- Panthers & Mustangs Advance
- Cold Mornings
- SWOT Chart
- PA Kelp
- Navarro Photos
- Old Coast Hotel
- Cannabis Investors
- Local Grain
- Boomer's Today
- Catch o'the Day
- Eduardo Smissen
- Anything Goes
- Alternative Energy
- Ukiah Outage
- Weed Ordinance
- Union Buster
- Troubled Church
- Neave Trio
- Mendo Pillars
AN EXULTANT SHAUNA ESPINOZA WRITES:
We won!!!! AV beat St Elizabeth's 53-51 in a game that literally came down to the last seconds. After being down by 12 at one point, the boys played EXCELLENT defense in the 2nd half, holding St. Elizabeth's high scorer to only 6 points after a 15 point 1st half. Abraham Sanchez had 17 points followed by Erin Perez (12 points). These boys have so much heart, and refuse to go down without a fight. Next game is Wednesday, 7pm, Archbishop Hanna in Sonoma.
FROM THE PRESS DEMOCRAT:
Anderson Valley’s boys team, the No. 7 seed, pulled off one of the biggest upsets of the North Coast Section tournament so far by defeating No. 2 St. Elizabeth, 53-51, in Oakland on Saturday night. Jared Johnson’s layup with 35 seconds turned out to be the game winner. St. Elizabeth was unable to score in the final seconds. Johnston’s basket culminated a fourth-quarter rally by the underdogs. Anderson Valley trailed by 10 at the start of the fourth quarter.
“It came down to heart and our guys responded to the challenge,” coach Luis Espinoza said. “Trailing by 10 on a strange court against the No. 2 seed, a lot of teams would’ve given up. The kids believed we could come back and we did. It was our best game of the season by far.”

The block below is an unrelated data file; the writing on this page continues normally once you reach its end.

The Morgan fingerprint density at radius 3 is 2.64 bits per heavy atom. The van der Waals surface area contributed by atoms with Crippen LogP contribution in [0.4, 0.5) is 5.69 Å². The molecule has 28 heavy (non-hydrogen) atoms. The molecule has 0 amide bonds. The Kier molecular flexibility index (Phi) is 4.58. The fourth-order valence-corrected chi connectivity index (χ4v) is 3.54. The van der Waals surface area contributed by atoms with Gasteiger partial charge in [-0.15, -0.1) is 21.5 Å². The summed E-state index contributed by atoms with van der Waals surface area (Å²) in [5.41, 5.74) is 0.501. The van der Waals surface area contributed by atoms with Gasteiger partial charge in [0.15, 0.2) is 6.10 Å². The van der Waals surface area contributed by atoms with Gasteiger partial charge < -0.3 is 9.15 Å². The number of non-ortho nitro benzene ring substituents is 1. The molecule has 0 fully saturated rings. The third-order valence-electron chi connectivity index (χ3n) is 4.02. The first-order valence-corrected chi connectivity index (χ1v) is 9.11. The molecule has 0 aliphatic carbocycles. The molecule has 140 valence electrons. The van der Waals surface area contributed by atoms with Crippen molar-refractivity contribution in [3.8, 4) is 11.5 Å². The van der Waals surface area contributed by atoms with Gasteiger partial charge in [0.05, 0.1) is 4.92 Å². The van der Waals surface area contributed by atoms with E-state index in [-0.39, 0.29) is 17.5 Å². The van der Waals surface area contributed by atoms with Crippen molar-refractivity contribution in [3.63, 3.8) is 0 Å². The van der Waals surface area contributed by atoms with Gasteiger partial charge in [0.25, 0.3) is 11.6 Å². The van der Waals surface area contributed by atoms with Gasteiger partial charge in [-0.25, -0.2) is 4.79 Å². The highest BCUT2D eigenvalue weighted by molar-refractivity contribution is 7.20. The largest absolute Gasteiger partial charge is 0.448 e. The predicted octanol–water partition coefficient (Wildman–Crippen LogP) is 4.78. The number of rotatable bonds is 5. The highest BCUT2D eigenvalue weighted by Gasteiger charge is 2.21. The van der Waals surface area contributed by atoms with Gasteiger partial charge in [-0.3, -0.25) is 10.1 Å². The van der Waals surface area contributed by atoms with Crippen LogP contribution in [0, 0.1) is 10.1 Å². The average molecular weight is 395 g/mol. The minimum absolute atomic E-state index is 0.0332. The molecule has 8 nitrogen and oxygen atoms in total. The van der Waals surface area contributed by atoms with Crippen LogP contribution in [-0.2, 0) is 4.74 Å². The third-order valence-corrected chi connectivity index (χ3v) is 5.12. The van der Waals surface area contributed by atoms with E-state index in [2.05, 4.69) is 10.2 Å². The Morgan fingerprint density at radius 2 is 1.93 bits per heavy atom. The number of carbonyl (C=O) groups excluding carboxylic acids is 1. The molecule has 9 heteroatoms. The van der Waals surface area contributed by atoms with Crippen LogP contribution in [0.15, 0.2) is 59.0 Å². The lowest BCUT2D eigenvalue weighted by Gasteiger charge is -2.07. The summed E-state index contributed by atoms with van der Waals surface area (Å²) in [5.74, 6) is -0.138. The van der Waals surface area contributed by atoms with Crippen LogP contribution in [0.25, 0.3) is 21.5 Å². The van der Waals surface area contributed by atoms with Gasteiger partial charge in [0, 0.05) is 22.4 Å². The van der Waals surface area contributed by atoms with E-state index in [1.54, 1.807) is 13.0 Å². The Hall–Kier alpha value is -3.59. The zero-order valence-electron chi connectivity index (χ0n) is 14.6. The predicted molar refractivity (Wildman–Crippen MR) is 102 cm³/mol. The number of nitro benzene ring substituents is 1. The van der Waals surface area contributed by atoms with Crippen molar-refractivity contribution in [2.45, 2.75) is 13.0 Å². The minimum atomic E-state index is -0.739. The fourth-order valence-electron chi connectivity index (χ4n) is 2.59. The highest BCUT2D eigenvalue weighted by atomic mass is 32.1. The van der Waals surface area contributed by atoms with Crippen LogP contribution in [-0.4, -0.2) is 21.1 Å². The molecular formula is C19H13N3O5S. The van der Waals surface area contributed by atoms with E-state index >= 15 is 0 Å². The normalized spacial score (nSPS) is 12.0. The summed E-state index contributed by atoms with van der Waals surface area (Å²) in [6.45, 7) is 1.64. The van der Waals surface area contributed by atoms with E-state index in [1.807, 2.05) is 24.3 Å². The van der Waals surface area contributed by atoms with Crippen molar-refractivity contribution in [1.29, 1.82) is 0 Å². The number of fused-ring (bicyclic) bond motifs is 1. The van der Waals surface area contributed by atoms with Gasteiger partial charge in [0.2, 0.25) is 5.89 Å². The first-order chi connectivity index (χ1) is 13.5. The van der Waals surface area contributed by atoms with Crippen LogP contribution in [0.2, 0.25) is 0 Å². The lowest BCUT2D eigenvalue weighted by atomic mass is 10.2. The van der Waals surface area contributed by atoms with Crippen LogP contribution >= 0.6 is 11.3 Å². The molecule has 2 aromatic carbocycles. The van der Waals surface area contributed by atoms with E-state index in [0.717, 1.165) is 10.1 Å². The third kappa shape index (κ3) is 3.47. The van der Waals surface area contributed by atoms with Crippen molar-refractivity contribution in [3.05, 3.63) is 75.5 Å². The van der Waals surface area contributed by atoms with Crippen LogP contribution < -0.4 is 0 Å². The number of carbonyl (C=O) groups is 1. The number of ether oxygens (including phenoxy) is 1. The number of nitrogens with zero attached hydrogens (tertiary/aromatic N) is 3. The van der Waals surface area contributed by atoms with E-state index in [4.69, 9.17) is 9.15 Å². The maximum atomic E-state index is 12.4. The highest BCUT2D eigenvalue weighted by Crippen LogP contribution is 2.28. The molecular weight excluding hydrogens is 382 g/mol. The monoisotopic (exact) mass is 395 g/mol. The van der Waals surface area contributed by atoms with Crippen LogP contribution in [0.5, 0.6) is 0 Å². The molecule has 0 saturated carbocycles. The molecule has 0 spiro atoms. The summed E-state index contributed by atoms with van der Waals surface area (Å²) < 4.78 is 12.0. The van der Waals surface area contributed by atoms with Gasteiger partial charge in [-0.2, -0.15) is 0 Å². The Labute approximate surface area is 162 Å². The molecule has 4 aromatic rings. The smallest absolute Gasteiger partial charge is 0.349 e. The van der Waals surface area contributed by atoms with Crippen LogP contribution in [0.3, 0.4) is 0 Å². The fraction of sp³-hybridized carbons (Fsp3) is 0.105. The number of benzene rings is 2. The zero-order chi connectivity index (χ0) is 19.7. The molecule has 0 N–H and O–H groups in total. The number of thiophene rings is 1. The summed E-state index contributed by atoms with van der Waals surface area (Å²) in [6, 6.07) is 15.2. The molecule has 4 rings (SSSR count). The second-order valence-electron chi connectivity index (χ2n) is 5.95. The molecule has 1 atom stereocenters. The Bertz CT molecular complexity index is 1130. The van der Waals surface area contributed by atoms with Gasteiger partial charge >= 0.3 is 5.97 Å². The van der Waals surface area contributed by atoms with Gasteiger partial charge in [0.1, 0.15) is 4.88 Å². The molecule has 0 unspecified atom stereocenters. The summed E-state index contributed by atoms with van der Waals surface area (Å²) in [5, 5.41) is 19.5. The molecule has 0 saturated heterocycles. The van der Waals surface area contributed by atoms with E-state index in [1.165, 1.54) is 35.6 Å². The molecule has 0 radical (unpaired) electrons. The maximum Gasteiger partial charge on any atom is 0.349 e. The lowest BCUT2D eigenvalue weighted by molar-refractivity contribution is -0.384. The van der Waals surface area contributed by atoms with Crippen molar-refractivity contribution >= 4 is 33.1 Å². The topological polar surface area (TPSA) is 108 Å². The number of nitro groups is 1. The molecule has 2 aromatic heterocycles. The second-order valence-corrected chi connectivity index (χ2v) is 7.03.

Anderson Valley began the game by pressing on defense. “We weren’t having success doing that,” Espinoza said. “We switched to a box-and-one and that worked a lot better.” St. Elizabeth scored only six points in the fourth quarter, while the Panthers put 18 on the scoreboard.
Anderson Valley will travel to Archbishop Hanna for Wednesday’s semifinal.
BOY'S PLAYOFF BRACKET:
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GIRLS BASKETBALL: ROUND VALLEY 52, ANDERSON VALLEY 44
"At Covelo, the Mustangs’ girls team became the first squad in school history to advance to the semifinal round of NCS. 'It’s something this group is proud to have accomplished,' coach Eddie Whipple said. Round Valley led all the way but couldn’t put Anderson Valley away. At the end of one quarter it was 15-8 and the lead grew to 28-18 by halftime. 'The second half, our largest lead was 12 and the closest Anderson Valley got was eight,' Whipple said. 'We felt in control all the way.' The schools played three times this season, with the Mustangs winning the first two times much more easily. Christina Phillips was Round Valley’s top scorer with 11, two more than teammate Taylor Gravier. For Anderson Valley, Liset Aijio scored 10 and Jayna Mariqiz had 10. Round Valley will take a 17-6 record to Ferndale on Wednesday. Anderson Valley falls to 11-8." (Howard Senzell, Press Democrat)